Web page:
Diphtheria, Tetanus, acellular Pertussis & Inactivated Poliovirus Vaccine (DTaP-IPV Vaccine)

Diphtheria

Diphtheria is caused by bacteria. Affected persons may have fever, sore throat with patches of greyish membrane adhered to the throat and breathing difficulty. In serious cases, it can cause airway obstruction, heart failure, nerve damage or even death. The disease is spread by contact with patient or carrier. Less commonly, a person may get infected through contact with articles soiled with discharges from affected persons.

Tetanus

Tetanus is caused by bacteria, which get into the body through a break in the skin and produce a toxin that attacks the nervous system. It can cause painful tightening of the body and locking of the jaws, so that the infected person cannot open his/her mouth or swallow. When tetanus affects muscles that help to breathe, the patient can die very quickly.

Pertussis

Pertussis, also known as “whooping cough”, is an acute respiratory illness caused by bacteria. The infected person may initially have non-specific symptoms like runny nose, sneezing, low grade fever and mild cough. The cough gradually becomes more severe and spells of violent coughing can interfere with eating, drinking and breathing. The symptoms can last for weeks.  Complications include lung infection, seizures and brain damage.  It is spread by direct contact with droplets from patients.

Poliomyelitis

Poliomyelitis is caused by one of the 3 types of Poliovirus (1, 2 and 3). The virus enters the body through oral route and eventually invades the central nervous system. Symptoms include fever, severe muscle pain, stiffness in the neck and back, paralysis, or even breathing difficulty and death.

Diphtheria, Tetanus, acellular Pertussis & Inactivated Poliovirus Vaccine (DTaP-IPV Vaccine)

A. Why get vaccinated?

DTaP-IPV vaccine can effectively prevent the above 4 serious diseases. In Hong Kong, DTaP-IPV is included in the Hong Kong Childhood Immunisation Programme.

B. When should my child get vaccinated?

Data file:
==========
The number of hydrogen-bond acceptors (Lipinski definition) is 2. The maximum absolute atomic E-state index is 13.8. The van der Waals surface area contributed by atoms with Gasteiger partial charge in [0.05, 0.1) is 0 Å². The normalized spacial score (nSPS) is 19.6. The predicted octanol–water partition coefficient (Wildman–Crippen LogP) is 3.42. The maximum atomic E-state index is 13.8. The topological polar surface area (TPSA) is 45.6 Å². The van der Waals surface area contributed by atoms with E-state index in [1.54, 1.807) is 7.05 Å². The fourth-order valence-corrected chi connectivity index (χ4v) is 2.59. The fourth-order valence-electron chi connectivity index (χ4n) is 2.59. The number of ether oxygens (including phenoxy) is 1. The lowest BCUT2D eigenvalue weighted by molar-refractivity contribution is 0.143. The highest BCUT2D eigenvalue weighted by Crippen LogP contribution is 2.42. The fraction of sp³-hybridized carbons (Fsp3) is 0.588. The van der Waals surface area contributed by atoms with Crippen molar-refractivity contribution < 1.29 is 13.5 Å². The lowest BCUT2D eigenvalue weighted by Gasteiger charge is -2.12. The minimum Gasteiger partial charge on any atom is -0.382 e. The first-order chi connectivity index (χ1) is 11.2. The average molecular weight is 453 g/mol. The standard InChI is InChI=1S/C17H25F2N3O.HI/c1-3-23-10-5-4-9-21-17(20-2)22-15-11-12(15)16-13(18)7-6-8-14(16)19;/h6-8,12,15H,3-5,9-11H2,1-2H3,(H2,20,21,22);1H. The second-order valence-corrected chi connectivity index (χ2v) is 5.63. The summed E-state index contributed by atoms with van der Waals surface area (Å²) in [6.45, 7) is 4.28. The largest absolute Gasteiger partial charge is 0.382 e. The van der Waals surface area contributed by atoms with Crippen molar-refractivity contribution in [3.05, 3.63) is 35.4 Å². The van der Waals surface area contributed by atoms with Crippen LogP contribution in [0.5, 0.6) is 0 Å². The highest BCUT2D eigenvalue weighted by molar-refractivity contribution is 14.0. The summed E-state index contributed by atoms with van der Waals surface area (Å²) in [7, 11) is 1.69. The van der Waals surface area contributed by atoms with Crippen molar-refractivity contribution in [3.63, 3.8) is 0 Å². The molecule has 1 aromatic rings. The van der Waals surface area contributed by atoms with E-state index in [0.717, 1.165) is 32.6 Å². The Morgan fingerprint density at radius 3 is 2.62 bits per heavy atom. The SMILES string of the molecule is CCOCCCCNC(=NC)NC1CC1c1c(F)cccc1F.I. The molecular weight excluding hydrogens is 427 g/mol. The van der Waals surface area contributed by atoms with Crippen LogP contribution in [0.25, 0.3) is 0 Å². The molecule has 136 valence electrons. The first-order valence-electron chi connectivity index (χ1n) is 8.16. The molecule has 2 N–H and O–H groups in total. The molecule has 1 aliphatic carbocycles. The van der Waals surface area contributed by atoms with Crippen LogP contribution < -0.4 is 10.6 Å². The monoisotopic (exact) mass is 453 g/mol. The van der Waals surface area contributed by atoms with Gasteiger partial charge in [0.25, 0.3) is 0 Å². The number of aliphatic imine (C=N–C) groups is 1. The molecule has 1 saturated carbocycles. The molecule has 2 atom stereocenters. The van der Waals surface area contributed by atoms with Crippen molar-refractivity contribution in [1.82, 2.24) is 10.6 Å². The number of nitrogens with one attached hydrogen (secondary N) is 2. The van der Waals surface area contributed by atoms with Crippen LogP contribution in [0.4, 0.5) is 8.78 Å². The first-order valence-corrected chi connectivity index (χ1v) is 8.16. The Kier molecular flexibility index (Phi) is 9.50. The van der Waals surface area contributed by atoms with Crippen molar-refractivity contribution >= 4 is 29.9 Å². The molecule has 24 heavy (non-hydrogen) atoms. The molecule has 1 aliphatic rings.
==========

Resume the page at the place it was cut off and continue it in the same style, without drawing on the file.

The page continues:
In order to achieve good and lasting protection, a child should receive 3 doses of DTaP-IPV vaccine in the first year of life (at 2 months, 4 months and 6 months old), and another booster dose at 18 months. Two other doses will be given to primary one students and primary six students*. DTaP-IPV can be given with other vaccines.

* Diphtheria, tetanus, acellular pertussis (reduced dose) & inactivated poliovirus vaccine is recommended for primary six students.

C. The following individuals should NOT receive DTaP-IPV vaccine

  • Serious allergic reaction to any of the vaccine components or following previous dose of DTaP-IPV vaccine.
  • Encephalopathy or other neurological conditions within 7 days following previous dose of DTaP-IPV vaccine or a pertussis-containing vaccine.
  • Serious allergic reaction to certain antibiotics or preservatives.

D. What are the side effects?

  • Minor side effects include local reactions (such as pain, redness or swelling).
  • Moderate or severe systemic side effects occur less frequently which include temperature of 40.5°C (105°F) or higher, persistent crying lasting for 3 hours or longer, febrile seizures as well as hypotonic-hyporesponsive episodes.
  • Parents can use anti-fever medication to relieve the symptoms.
  • Infrequently, transient benign swelling of the entire upper arm or/ and thigh after the 4th and 5th doses of DTaP vaccines has been reported.
  • If the child develops breathing difficulty or coma (which are extremely rare) after vaccination, please bring him/her to the Accident & Emergency Department of hospitals immediately for management.

If you have any query, please contact Maternal & Child Health Centre of the Department of Health.

(Content revised 04/2016)